UNITAID eyes a new way to engage developing countries

This year marks the seventh anniversary of UNITAID. The global initiative is known for investing funds raised from solidarity airline ticket levies in medicines, diagnostics and prevention methods for HIV and AIDS, malaria and tuberculosis in the developing world.

UNITAID has so far raised $2 billion, Philippe Duneton, deputy executive director of UNITAID, told Devex on the sidelines of the World Convergences Forum 2013 in Paris, citing the development of pediatric formulations for the three diseases as an achievement of the partnership.

“Nobody has ever invested in that,” Duneton said. “And when we started seven years ago, no medicine was basically designed to be used for the children in Africa or in developing countries. So we have changed that with our work with the Clinton Foundation and we have supported access to treatments and detection the same as applied diagnostic for more than 400,000 children, and we are working now with the NDI [Neglected Diseases Initiative] to redesign a new formulation for kids.”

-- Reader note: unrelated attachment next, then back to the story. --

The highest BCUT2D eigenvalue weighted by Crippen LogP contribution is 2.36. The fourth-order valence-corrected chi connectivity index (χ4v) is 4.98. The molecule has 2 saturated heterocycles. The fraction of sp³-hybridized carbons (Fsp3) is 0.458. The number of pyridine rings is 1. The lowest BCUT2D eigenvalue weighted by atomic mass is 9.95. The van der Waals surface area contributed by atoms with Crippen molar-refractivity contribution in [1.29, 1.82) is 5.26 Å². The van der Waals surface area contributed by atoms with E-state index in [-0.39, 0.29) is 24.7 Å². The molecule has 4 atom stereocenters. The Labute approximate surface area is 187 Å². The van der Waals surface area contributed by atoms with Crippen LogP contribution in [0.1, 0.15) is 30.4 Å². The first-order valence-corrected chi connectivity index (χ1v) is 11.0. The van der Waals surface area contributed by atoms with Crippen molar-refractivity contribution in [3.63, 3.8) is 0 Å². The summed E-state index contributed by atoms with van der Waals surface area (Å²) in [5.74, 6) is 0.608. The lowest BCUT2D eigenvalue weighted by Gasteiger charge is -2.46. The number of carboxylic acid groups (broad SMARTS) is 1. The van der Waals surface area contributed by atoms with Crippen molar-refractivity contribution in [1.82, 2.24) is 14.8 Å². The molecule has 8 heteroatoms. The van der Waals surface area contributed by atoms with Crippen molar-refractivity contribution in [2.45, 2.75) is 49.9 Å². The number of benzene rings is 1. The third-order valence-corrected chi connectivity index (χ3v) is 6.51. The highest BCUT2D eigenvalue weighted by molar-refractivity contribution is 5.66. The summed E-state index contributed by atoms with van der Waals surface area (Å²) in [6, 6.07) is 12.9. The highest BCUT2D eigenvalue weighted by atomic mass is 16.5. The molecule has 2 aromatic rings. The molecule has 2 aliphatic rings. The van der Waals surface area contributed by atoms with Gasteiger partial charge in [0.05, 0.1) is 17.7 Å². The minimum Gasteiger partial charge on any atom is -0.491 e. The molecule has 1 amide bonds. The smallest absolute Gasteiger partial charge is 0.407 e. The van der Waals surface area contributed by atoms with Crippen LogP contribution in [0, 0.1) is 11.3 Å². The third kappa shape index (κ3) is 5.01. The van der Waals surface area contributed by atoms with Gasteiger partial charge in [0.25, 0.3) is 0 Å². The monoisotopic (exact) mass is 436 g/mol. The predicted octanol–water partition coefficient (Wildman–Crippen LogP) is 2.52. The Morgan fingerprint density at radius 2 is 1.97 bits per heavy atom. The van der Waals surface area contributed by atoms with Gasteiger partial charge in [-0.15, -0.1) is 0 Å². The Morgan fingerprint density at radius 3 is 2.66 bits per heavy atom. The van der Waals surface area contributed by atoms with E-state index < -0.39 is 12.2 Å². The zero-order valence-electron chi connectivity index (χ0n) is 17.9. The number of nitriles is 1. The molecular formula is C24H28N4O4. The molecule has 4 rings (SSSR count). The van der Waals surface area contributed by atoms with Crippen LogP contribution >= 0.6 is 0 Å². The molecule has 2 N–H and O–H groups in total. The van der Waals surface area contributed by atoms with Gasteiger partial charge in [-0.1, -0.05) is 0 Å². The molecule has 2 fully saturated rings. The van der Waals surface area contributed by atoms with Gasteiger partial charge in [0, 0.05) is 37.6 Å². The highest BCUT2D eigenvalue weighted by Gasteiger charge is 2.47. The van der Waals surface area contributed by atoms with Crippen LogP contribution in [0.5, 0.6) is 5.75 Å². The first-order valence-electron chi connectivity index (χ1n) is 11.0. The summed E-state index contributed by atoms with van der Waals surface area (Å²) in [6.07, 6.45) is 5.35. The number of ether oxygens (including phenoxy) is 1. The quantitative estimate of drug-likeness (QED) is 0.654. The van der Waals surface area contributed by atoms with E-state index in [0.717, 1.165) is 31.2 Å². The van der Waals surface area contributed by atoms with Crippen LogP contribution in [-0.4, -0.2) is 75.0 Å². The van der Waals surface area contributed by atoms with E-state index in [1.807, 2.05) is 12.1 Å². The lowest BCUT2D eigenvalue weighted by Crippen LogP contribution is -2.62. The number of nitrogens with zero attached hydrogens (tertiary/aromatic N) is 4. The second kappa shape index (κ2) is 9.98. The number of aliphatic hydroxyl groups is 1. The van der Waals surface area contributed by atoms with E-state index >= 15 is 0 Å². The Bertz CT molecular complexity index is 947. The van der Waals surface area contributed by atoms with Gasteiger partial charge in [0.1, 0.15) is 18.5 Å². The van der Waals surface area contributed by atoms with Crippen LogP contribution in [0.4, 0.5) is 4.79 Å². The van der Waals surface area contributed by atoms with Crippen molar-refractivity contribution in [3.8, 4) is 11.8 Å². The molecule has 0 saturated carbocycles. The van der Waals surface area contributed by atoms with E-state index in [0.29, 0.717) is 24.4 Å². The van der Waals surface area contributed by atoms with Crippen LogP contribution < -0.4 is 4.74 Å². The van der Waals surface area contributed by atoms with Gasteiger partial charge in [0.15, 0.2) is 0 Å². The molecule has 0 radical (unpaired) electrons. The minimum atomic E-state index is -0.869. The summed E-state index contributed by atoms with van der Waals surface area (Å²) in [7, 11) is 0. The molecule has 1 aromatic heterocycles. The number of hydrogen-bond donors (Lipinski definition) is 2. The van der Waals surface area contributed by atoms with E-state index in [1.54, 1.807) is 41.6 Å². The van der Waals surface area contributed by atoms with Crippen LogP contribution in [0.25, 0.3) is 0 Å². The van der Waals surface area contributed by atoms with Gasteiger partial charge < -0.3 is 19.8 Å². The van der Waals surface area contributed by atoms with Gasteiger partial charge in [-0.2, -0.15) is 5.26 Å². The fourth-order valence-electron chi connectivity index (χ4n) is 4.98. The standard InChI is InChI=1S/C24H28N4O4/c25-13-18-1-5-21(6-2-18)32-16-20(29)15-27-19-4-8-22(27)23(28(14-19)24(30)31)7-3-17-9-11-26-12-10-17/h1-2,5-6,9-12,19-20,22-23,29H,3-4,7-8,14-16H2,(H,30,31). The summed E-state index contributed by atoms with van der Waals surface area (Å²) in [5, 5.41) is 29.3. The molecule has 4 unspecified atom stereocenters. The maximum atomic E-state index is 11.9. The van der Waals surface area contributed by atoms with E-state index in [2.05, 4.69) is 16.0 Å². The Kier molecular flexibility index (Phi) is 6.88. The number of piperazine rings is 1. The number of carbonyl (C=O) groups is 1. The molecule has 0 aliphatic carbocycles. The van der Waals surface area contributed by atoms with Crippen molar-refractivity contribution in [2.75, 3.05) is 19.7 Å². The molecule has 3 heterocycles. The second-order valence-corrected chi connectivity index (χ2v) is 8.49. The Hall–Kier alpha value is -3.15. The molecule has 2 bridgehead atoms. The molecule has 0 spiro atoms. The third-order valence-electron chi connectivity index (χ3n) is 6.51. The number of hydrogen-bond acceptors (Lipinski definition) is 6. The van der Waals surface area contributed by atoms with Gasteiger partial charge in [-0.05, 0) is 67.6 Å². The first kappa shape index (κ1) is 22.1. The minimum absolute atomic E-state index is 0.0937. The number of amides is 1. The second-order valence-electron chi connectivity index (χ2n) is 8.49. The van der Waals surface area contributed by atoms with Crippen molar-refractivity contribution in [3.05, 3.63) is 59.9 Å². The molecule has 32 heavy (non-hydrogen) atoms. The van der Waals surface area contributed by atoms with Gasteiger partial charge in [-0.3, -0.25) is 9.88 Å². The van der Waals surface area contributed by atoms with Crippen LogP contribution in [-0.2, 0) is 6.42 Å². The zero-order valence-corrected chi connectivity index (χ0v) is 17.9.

Moving forward, UNITAID is looking to expand its membership and “explain better what we are doing.” It also hopes to change the way it engages beneficiary countries. How? Watch the above video to learn more.

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About the author

  • Eliza Villarino

    Eliza Villarino currently manages one of today’s leading publications on humanitarian aid, global health and international development, the weekly GDB. At Devex, she has helped grow a global newsroom, with talented journalists from major development hubs such as Washington, D.C, London and Brussels. She regularly writes about innovations in global development.

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